This is the first study to analyze the mineral composition of pink salt available for purchase in Australia, and to compare it to an iodized white table salt control. Pink salt contained substantially higher levels of calcium, iron, magnesium, manganese, potassium, aluminum, barium, silicon, and sulfur, but lower levels of sodium compared to the white table salt. One teaspoon (5 g) of pink salt contained small quantities of minerals but did not make a clinically significant contribution to nutrient intake, as levels were too low in comparison to the NRVs, with the exception of sodium, which reached the SDT. All samples met the FSANZ safe level of metal contaminants or the UL set by the NRV, with the exception of one sample, which exceeded the maximum contaminant level for lead, posing concerns for public health. Very wide variations in the type and range of nutrients and non-nutritive minerals were found in pink salt, with those in flake form, of Himalayan origin and darker color generally found to contain higher levels of minerals.
Despite the many nutrients found in pink salt that are essential for health, (e.g., calcium, iron, magnesium, and potassium), an exceedingly high intake of pink salt (>30 g per day) would be required before this made any clinically significant contribution to nutrient intake [7
]. Not only is such an amount unrealistic in usual diets, at 30 g the SDT and WHO recommendations for sodium would be exceeded by 592% [5
]. There is strong evidence that a diet high in sodium is associated with hypertension, a major risk factor for the development and progression of cardiovascular disease and several other diseases including stroke, kidney disease, and stomach cancer [27
]. Sodium intake among Australian adults is reported between 2400 mg to 3600 mg per day [9
]; however, intake is likely to be higher as this value is derived from sodium naturally occurring in foods or added during the manufacturing process, and excludes that from salt added at the table. To achieve a sodium intake which does not exceed the SDT, the Australian Dietary Guidelines recommend that no salt is added during food preparation process or at the table [25
]. In this study, both pink salt and white table salt easily reached the SDT for sodium, despite pink salt having a slightly lower sodium content. The difference between pink and white salt was for non-sodium nutrients, but the level was not clinically relevant, especially given the high amount of sodium that is ingested with these nutrients. Given there is no room in the Australian dietary intake for pink or white salt to be added to cooking or meals, nutrients should instead be obtained from low-sodium and high nutrient foods such as fruits, vegetables, lean meats and their alternatives, legumes, nuts, seeds, and cereal (grain) foods [25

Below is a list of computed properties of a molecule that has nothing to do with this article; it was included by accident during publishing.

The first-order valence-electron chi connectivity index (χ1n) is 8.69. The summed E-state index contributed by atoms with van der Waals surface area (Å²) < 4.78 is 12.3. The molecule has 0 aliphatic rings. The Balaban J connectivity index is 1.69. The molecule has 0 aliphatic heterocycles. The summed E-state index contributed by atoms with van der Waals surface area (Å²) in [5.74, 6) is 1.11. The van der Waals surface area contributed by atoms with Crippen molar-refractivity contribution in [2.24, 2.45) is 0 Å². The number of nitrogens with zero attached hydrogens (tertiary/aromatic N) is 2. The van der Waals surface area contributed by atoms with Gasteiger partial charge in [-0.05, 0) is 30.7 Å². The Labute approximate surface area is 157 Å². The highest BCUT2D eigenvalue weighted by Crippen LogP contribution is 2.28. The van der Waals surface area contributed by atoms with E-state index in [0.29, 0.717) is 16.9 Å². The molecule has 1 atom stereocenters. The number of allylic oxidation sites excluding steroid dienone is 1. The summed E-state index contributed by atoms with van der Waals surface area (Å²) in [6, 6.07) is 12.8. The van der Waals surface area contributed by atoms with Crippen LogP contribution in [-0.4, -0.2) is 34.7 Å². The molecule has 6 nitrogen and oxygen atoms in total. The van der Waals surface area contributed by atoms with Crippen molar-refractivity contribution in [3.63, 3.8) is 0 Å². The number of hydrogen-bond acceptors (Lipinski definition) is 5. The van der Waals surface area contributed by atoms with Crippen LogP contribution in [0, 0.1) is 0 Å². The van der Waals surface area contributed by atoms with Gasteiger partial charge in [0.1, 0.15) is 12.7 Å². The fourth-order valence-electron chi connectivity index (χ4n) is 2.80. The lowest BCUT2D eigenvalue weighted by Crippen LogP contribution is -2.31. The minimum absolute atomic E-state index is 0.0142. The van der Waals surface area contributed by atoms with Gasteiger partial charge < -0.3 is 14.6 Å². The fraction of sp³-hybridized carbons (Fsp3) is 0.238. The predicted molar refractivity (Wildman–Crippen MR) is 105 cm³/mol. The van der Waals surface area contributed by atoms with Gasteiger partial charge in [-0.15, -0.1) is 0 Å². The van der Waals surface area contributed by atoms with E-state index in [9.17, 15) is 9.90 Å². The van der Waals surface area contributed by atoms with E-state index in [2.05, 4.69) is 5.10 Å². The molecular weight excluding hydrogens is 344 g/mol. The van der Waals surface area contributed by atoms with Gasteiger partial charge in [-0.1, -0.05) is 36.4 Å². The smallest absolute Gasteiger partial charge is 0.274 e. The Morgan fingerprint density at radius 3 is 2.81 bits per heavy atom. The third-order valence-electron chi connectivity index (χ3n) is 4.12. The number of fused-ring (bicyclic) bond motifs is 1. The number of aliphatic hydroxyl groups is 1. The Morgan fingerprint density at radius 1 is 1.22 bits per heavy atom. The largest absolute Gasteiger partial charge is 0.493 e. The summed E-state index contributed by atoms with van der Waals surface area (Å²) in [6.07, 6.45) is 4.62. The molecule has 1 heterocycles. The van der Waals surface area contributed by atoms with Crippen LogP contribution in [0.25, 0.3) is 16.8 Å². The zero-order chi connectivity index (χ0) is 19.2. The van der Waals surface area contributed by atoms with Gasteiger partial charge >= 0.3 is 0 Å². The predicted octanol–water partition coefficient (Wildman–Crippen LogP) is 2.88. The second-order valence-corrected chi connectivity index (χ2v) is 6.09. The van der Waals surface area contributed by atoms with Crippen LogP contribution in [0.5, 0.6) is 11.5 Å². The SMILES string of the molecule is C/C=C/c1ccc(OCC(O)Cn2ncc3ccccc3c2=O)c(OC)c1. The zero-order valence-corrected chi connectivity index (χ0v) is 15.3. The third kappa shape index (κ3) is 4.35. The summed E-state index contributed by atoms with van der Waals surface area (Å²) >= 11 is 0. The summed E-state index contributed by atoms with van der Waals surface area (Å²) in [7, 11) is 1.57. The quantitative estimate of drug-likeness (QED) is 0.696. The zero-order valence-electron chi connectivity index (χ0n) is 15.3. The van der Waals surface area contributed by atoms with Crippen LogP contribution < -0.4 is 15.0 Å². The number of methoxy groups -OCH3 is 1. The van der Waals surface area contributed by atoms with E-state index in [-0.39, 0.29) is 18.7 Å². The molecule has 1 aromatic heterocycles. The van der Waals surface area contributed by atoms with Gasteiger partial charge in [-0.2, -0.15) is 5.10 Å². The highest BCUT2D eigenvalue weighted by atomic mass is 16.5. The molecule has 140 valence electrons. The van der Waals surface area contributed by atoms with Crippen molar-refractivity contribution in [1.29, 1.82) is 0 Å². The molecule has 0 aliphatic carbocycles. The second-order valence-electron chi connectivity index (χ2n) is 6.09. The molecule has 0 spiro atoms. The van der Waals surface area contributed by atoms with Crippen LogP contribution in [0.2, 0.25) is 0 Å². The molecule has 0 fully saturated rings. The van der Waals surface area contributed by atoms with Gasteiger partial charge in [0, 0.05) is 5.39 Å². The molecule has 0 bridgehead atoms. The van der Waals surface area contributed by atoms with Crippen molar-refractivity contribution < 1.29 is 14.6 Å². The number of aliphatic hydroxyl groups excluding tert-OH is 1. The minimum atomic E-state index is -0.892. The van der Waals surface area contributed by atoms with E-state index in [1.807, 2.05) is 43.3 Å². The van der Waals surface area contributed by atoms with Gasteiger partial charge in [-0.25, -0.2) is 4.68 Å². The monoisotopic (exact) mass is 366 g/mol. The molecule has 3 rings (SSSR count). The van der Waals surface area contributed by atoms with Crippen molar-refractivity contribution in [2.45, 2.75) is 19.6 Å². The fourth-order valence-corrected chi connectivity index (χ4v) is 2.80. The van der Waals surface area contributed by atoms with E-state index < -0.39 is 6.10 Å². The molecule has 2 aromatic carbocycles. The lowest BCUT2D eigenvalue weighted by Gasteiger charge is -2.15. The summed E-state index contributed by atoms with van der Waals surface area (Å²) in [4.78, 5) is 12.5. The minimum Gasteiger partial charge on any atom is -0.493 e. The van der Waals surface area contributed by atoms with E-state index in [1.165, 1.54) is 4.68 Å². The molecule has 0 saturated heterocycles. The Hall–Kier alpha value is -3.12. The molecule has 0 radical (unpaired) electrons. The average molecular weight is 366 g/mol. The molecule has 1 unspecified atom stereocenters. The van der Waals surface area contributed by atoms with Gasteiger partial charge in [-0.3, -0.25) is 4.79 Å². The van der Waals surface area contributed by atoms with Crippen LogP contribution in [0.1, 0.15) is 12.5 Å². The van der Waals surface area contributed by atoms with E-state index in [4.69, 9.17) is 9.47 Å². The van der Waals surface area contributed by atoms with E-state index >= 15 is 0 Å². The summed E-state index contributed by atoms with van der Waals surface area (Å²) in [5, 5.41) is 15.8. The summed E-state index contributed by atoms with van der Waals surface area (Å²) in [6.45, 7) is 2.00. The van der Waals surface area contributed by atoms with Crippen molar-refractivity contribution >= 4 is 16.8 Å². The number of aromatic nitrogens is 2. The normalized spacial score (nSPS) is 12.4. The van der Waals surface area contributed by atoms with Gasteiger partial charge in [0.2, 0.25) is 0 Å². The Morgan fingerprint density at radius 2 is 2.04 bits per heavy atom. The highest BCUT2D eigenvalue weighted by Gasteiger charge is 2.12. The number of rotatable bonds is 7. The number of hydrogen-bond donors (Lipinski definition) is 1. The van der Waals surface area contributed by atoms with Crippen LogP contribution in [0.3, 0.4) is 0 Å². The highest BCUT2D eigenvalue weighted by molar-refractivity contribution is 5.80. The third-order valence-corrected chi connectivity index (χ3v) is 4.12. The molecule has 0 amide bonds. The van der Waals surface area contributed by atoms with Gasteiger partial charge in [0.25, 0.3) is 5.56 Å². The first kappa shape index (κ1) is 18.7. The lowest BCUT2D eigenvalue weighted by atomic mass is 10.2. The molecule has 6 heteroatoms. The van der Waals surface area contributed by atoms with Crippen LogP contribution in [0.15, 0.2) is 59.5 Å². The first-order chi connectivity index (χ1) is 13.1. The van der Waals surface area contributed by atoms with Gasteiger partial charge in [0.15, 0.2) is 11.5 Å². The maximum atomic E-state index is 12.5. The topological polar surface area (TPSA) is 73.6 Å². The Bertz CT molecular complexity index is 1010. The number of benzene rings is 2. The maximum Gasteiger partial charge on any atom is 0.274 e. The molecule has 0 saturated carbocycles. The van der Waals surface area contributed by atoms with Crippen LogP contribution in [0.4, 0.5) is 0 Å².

While the links between high sodium intake and adverse cardiovascular health are well known, a J-shaped relationship between sodium intake and mortality has been recently reported [33
]. Research suggests that humans could be genetically programmed with a ‘personal index of salt sensitivity,’ which determines the amount of daily salt consumption that will have the least negative impact on their health [36
]. It is estimated that 11 to 16 percent of individuals are inverse salt sensitive and need to consume a higher amount of sodium to prevent high blood pressure [36
]. Some individuals require up to 10 g of salt per day (2 teaspoons) to lower blood pressure into the range considered safe by blood pressure guidelines (<120/<80 mm Hg) [36
]. While it is acknowledged that not all individuals will benefit from a low salt diet, it is possible the varying levels of toxic heavy metals found in pink salt may contribute to poor health outcomes even in those individuals with inverse salt sensitivity.
Reasons for the high variability in mineral content between pink salt samples are poorly understood and could be due to the soil and rock profile and quality where the salt was harvested. Variations in soil quality between countries have been shown to influence differences in the non-nutritive mineral content of pink salt [4